Researchers have developed a formula to estimate wind erosion on a field. Soil conservationists use this formula for developing a conservation plan. The amount of soil eroded by wind can be calculated using the following equation:
E = f (I, K, C, L, V)
The average annual soil loss in tons-per-acre by wind erosion (E) from a given field is determined by interaction of these five factors:
I, the soil-erodibility index, is related to the amount of sand-size soil aggregates and further influenced by soil slope.
K, the soil-roughness factor, is determined by the height and spacing of ridges or clods.
C, the climatic-factor, takes into account the anticipated wind velocity and surface-soil moisture.
L, the length-factor, is the unobstructed distance across a field along the direction of the prevailing wind.
V, the vegetation-factor, is related to the present crop, its quantity and orientation.
Components of this wind-erosion equation are specific to a given field and not suitable for general calculations. County soil and water conservation districts have the information needed to complete calculation of wind-caused soil loss on specific fields. This equation is currently being reviewed. It has been very useful on the Great Plains, but some feel that it under estimates wind erosion in the humid Midwest.
Wind-erosion control techniques can be grouped into two general categories: practices that cover the soil and practices that slow or disrupt the wind.
Conservation tillage. This is the practice most easily applied, and most effective, for soils where wind erosion is a problem. There are several types of conservation tillage. One helpful publication, AY-210, Adaptability of Various Tillage-Planting Systems to Indiana Soils, discusses each rather thoroughly, and then rates them as to suitability on a given soil series. Before selecting any method for controlling wind erosion, consult AY-210 and your county soil survey to be sure the method selected is the best fit for all the soils on the landscape.
It is best to delay tillage to leave as much residue in place for as long as possible. Row direction should be at right angles to the prevailing wind, usually from the southwest. Unfortunately, this is difficult with the field orientation common to Indiana.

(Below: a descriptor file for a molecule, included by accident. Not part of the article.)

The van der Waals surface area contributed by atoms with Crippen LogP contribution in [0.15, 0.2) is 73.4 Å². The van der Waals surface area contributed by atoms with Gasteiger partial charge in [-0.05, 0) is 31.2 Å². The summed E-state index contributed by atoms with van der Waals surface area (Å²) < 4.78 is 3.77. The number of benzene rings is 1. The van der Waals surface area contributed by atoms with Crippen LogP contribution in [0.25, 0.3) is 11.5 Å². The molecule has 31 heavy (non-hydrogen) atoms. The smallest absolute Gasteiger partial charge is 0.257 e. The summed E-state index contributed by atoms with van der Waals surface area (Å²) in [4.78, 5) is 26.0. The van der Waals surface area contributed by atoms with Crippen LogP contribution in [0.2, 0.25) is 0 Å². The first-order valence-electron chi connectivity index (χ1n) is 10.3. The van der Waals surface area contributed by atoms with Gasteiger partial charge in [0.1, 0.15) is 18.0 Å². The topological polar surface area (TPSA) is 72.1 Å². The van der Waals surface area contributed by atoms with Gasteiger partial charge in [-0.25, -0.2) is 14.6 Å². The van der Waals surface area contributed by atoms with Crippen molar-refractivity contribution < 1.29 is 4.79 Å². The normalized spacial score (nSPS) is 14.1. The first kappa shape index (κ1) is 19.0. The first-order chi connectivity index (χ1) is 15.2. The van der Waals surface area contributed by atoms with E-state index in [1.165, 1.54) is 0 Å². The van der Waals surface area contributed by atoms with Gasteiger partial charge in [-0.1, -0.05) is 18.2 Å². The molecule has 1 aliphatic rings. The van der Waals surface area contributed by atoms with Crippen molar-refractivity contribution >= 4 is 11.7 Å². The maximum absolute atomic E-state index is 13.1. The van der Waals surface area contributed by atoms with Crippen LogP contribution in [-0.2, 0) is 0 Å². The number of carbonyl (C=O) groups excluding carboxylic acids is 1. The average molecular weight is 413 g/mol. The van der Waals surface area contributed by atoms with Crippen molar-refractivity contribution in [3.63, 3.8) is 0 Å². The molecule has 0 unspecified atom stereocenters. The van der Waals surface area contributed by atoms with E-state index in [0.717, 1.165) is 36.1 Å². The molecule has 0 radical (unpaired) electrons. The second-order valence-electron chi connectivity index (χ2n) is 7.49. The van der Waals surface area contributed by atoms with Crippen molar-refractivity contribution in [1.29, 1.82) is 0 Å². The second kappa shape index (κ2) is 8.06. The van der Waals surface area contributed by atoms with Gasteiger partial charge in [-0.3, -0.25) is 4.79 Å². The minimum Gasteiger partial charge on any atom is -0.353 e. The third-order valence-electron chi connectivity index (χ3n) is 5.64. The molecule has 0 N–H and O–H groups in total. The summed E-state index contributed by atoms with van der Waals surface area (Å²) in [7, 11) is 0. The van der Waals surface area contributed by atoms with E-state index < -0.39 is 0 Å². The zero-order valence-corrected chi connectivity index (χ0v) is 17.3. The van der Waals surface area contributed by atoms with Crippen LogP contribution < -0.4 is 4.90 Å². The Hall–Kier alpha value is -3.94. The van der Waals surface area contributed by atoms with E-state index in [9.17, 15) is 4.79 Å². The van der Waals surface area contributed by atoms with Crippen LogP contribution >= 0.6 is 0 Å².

Cover crops. Cover crops of wheat rye or oats planted in the fall can prevent serious wind erosion by covering the soil surface and providing plant roots to hold the soil together. Fortunately, cover crops are well-adapted on the soils that most need them. In the spring, these crops can be plowed under or chemically controlled and then used as a mulch for no-till planting.
Soil series Erodible surface Soil series Erodible surface texture* texture* ------------------------------------------------------------------------------------------------ Abscota FSL, LFS, S Fox FSL, SL Ackerman MU Genesee FSL, SL Ade FSL, LFS Gilford FSL, SL Adrian MU Granby FSL, LFS, LS Algansee FSL, LS, LFS Gravelton LS Alida FSL, LFS Grovecity FSL Alvin FSL, LFS, SL Hanna SL Aubbeenaubbee FSL, SL Haymond LS Ayr FSL, LFS, LS Hillsdale FSL, SL Ayrmount LFS Homer FSL, SL Ayrshire FSL, SL Hononegah LS, FSL Barry FSL Hoopeston FSL Belleville LS Houghton MU Belmore FSL Huntington FSL Berrien LFS Iroquois FSL Billett FSL, SL Jasper FSL Bloomfield FS, LFS, LS, S Junius LS Bobtown LFS Kalamazoo SL Boots MU Kentland FS Bourbon SL Kosciusko SL Boyer LS, SL Landes FSL, SL, LS Brady FSL, LES, SL Linkville SL Branch LS Linwood MU Brems FS, S, LFS, LS, FSL Lyles FSL, SL Bronson LS, SL Markton LS, S Bruno FSL Martinsville FSL, SL Carlisle MU Martisco MU Carmi SL Maumee FSL, LFS, LS, S Casco SL Metamora FSL Celina FSL Metea LFS, LS Ceresco FSL, SL Miami FSL, SL Chatterton FSL, SL, LS Montmorenci FSL Cheektowaga FSL Morley SL Chelsea FS, LFS, LS Morocco FSL, LFS, LS Cohoctah FSL, SL Moundhaven FSL, SL Coloma FS, LFS, S Mudlavia SL Conotton SL Muskego MU Conrad FS, LFS Mussey SL Corwin FSL Napoleon MU Craigmile FSL, SL Nesius FS, LS, LFS Crosby FSL Newton FSL, LFS, LS Crosier FSL Nineveh SL Darroch FSL Oakville FS, LFS, S Desker SL Ockley SL Dickinson SL Octagon FSL Edwards MU Onarga FSL Elston FSL, SL Ormas LFS, LS, S Foresman FSL -----------------------------------------------------------------------------------------------
Soil series Erodible surface Soil series Erodible surface texture* texture* ------------------------------------------------------------------------------------------- Oshtemo CSL, FSL, LFS, LS, SL Zadog LS Ouiatenon FSL, LS, SL Zipp SL Owosso FSL, SL Palms MU Papineau FSL, SL *CSL - Coarse Sandy Loam Parr FSL FS - Fine Sand Piankeshaw SL FSL - Fine Sandy Loam Pinevillage SL LFS - Loamy Fine Sand Pinhook SL LS - Loamy Sand Pipestone LFS MU - Muck Plainfield FS, S, LS, LFS S - Sand Princeton FSL SL - Sandy Loam Prochaska LS VFSL - Very Fine Sandy Loam Rawson FSL, SL Rensselaer FSL, SL Riddles FSL, SL Ridgeville FSL Riverdale LS Roby SL Rockton FSL Rodman CSL, SL Ruark SL Saugatuck LFS Seafield FSL Sebewa SL Selfridge LFS Selma FSL Seward LFS Shipshe SL Simonin LS Sparta FS, LS, S, LFS Spinks S, FS Stockland SL Stonelick FSL, LFS, SL Tawas MU Tedrow FS, LS, LFS Toto MU Tracy SL Tyner LFS, LS Warners FSL Warsaw SL Watseka LFS, LS Wauseon FSL Wawasee FSL, SL Wesley FSL Wheeling FSL Whitaker FSL, SL Willette MU Wirt FSL,VFSL Zaborsky FS -------------------------------------------------------------------------------------